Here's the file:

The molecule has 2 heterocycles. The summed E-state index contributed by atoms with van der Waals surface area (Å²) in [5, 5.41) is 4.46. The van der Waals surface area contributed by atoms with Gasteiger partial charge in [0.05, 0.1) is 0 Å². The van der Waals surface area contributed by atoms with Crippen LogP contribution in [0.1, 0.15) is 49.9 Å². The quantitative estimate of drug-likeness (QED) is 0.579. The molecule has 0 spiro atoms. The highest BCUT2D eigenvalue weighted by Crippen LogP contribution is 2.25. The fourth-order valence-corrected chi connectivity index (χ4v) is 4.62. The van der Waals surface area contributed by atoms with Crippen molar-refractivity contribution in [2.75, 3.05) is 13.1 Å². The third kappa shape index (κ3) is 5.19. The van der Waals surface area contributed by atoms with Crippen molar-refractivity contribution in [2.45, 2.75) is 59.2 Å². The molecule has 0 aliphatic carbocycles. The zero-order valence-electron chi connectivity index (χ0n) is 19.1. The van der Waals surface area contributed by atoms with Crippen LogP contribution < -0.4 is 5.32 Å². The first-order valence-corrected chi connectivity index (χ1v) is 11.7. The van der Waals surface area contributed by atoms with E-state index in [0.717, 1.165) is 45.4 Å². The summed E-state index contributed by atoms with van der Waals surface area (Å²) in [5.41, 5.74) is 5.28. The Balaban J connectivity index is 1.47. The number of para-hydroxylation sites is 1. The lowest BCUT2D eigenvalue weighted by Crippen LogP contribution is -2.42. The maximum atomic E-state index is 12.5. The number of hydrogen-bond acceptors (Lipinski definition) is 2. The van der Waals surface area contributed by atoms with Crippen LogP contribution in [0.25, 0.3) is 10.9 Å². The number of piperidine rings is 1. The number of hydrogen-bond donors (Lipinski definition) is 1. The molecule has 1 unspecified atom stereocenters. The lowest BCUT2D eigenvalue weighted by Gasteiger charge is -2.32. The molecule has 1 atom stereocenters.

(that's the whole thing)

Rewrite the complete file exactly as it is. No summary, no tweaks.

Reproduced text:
The molecule has 2 heterocycles. The summed E-state index contributed by atoms with van der Waals surface area (Å²) in [5, 5.41) is 4.46. The van der Waals surface area contributed by atoms with Gasteiger partial charge in [0.05, 0.1) is 0 Å². The van der Waals surface area contributed by atoms with Crippen LogP contribution in [0.1, 0.15) is 49.9 Å². The quantitative estimate of drug-likeness (QED) is 0.579. The molecule has 0 spiro atoms. The highest BCUT2D eigenvalue weighted by Crippen LogP contribution is 2.25. The fourth-order valence-corrected chi connectivity index (χ4v) is 4.62. The van der Waals surface area contributed by atoms with Crippen molar-refractivity contribution in [2.75, 3.05) is 13.1 Å². The third kappa shape index (κ3) is 5.19. The van der Waals surface area contributed by atoms with Crippen molar-refractivity contribution in [2.45, 2.75) is 59.2 Å². The molecule has 0 aliphatic carbocycles. The zero-order valence-electron chi connectivity index (χ0n) is 19.1. The van der Waals surface area contributed by atoms with Crippen LogP contribution < -0.4 is 5.32 Å². The first-order valence-corrected chi connectivity index (χ1v) is 11.7. The van der Waals surface area contributed by atoms with E-state index in [0.717, 1.165) is 45.4 Å². The summed E-state index contributed by atoms with van der Waals surface area (Å²) in [5.41, 5.74) is 5.28. The Balaban J connectivity index is 1.47. The number of para-hydroxylation sites is 1. The lowest BCUT2D eigenvalue weighted by Crippen LogP contribution is -2.42. The maximum atomic E-state index is 12.5. The number of hydrogen-bond acceptors (Lipinski definition) is 2. The van der Waals surface area contributed by atoms with Crippen LogP contribution in [0.25, 0.3) is 10.9 Å². The number of piperidine rings is 1. The number of hydrogen-bond donors (Lipinski definition) is 1. The molecule has 1 unspecified atom stereocenters. The lowest BCUT2D eigenvalue weighted by Gasteiger charge is -2.32. The molecule has 1 atom stereocenters.